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Communication is everything in the field of business and management. Actually, communication is everything in every field. However, not all communication should be used for the same purpose.
Communication meant to provide data, or information needed to accomplish the goals of the organization, is done formally and following a proper protocol, a chain of command (or directive), and using a specific format. This information is known as "formal" organizational communication.
Formal communication is very important because its uniformity in style and purpose allows for zero subjectivity and 100% engagement with the most important aspects of the business. All information remains on topic, and the result will be more accuracy in productivity.
An example of formal communication is the announcement of someone getting a promotion. What often happens is that someone over at human resources will send the information concerning this promotion in a memorandum format. This is because the importance of this information is not that "so and so got a raise"...but that Mr. X is now the person in charge of department Y in the organization.
Then we have informal communication.
When things that are off the business topic are to be discussed, employees can use informal communication in the form of flyers, newsletters, e-mails, texts or padlock notes (when collaborating remotely). The information contained in these formats should be as light in nature as its delivery. Let's go back to the case of the employee that got promoted. While the formal communication announced the promotion through the perspective of how it affects the organization, the INFORMAL communication will actually look into the more personable aspect of the news.
With informal communication, employees can plan a party for the employee, send their congratulations via e-cards, or express themselves about anything else in a non-binding and personal way. Keep in mind that all information that is written down is still documentation, whether formal or informal. Therefore, therefore, anything that will be read by others must still abide by the quality and performance standards as stated by the organization's mission and vision.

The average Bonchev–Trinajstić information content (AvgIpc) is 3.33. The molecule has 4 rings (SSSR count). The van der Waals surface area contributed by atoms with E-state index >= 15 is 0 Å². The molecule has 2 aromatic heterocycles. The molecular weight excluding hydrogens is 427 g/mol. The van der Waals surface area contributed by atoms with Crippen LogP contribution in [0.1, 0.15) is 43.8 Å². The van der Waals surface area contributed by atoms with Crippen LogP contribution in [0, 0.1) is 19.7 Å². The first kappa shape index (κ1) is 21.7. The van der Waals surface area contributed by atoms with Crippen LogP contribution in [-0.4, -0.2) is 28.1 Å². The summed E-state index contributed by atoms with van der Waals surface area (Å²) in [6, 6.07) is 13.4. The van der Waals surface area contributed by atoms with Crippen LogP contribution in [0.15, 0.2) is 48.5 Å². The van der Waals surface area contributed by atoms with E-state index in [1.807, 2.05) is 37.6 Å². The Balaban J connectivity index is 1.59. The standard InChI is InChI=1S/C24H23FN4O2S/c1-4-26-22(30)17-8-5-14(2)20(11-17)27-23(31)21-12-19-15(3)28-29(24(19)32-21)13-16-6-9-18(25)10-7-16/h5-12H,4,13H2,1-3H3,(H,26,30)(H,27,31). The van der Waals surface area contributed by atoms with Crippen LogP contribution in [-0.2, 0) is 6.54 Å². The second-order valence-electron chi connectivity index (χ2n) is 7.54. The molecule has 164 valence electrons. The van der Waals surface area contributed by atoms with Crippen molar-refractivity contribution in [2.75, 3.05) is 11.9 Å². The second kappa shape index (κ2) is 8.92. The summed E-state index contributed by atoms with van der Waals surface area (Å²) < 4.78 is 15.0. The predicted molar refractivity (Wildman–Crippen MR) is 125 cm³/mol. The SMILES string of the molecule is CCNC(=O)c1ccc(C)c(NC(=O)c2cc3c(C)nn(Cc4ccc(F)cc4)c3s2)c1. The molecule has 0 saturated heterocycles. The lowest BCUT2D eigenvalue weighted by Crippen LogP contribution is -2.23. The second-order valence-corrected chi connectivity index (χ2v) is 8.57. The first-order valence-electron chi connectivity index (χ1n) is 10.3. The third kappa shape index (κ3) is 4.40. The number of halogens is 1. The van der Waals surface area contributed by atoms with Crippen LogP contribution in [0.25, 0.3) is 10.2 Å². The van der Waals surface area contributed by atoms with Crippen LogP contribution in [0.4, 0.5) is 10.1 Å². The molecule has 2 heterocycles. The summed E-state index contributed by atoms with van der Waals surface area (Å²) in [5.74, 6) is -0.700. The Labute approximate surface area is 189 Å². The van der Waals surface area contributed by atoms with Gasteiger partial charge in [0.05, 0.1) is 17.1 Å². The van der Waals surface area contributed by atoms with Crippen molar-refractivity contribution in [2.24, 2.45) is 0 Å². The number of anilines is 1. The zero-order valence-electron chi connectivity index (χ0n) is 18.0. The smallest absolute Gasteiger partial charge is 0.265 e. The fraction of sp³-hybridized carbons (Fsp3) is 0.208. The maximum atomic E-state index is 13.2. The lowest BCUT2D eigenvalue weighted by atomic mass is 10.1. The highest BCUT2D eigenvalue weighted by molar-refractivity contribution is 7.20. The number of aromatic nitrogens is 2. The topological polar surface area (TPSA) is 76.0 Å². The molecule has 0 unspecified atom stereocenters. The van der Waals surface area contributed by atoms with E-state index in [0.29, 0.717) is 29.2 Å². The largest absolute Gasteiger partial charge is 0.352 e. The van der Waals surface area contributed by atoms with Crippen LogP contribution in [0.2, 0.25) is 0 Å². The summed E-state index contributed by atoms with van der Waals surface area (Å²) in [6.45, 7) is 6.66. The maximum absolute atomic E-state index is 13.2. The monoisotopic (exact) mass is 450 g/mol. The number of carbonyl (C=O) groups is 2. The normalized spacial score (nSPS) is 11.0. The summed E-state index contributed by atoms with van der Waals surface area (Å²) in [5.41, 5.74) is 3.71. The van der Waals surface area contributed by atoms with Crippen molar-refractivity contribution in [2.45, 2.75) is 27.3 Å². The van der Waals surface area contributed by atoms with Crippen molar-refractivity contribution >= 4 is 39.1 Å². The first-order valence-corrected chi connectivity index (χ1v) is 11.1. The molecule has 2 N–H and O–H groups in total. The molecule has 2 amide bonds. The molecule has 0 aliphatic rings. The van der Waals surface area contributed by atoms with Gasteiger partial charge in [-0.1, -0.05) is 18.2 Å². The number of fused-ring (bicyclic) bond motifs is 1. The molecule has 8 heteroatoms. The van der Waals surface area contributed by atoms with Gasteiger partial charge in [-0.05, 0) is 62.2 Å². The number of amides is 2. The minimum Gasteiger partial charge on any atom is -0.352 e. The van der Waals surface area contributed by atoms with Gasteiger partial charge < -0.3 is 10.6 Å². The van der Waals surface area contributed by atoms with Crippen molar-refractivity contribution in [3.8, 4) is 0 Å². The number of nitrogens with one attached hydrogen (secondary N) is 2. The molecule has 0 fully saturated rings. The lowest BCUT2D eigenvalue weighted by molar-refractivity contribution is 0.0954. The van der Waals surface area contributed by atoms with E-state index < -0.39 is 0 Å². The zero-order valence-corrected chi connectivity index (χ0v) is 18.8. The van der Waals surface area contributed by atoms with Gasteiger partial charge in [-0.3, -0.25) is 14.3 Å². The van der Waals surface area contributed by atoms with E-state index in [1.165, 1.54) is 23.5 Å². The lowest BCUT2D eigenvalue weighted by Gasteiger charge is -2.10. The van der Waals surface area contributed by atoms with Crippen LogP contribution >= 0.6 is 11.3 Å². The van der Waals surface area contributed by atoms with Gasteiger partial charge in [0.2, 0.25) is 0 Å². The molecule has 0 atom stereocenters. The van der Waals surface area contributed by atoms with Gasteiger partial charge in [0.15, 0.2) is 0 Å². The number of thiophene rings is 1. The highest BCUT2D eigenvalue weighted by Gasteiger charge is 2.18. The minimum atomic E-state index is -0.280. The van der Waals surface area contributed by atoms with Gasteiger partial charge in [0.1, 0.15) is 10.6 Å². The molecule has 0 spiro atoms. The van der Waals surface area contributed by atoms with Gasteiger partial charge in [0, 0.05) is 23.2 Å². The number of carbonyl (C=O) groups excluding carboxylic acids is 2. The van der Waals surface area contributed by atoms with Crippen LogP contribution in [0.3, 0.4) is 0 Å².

Formal communications follow standard procedures and are usually part of regular reporting cycles. In general, they are "on the record" and done officially within the context of the work environment. Reports, memos, planning documents, and other document or electronic communications that are archived and work through normal business channels are considered formal communications.
Informal communications are often unofficial and spontaneous. Gossip over the water cooler, talking with a colleague at lunch or happy hour, discussions before or after meetings that are not recorded in minutes, and other such unofficial and spontaneous interactions count as informal communications.
Formal communication is the process of disseminating official information to the parties concerned. This type of communication follows a formal structure as outlined by an organization and may move vertically or horizontally. In vertical communication, information may flow upwards to top level management for purposes such as approval or decision making. The information may also move downwards to lower organization levels. Formal communication can also move horizontally between similar level departments or employees unlike the vertical type that flows hierarchically.
Informal communication on the other hand is the type of communication that occurs between employees within an organization but away from the formal structures of communication. Important to note is that the nature of the information exchanged during informal communication may or may not be business related. Informal communication is an important component of organizational communication because it allows for the exchange of ideas, interaction between employees, and effective planning among others.
Formal organizational communication has to abide by standard organizational protocols (format, chain of command, precision, accuracy, etc.) and is kept on record for further action. These include business letters, memos, complaints, minutes of meetings, work orders, official reports, shared documents, etc.
Informal organizational communication typically does not relate to business (per say) and may or may not be recorded. Any verbal communication (off the record) including in meetings (but not recorded in minutes of meeting), over tea or coffee or drinks (but in office or with office colleagues), personal e-mails, messages (written or as sms or online messages such as on WhatsApp, etc.) are all examples of informal organizational communication. These are typically not related to business and are (generally) personal in nature. There is no specific format for such communication, unlike formal communication and content depends upon acquaintance level of participants. Additionally this may be subjective in nature, whereas efforts are made to eliminate subjectivity from official organizational communication.
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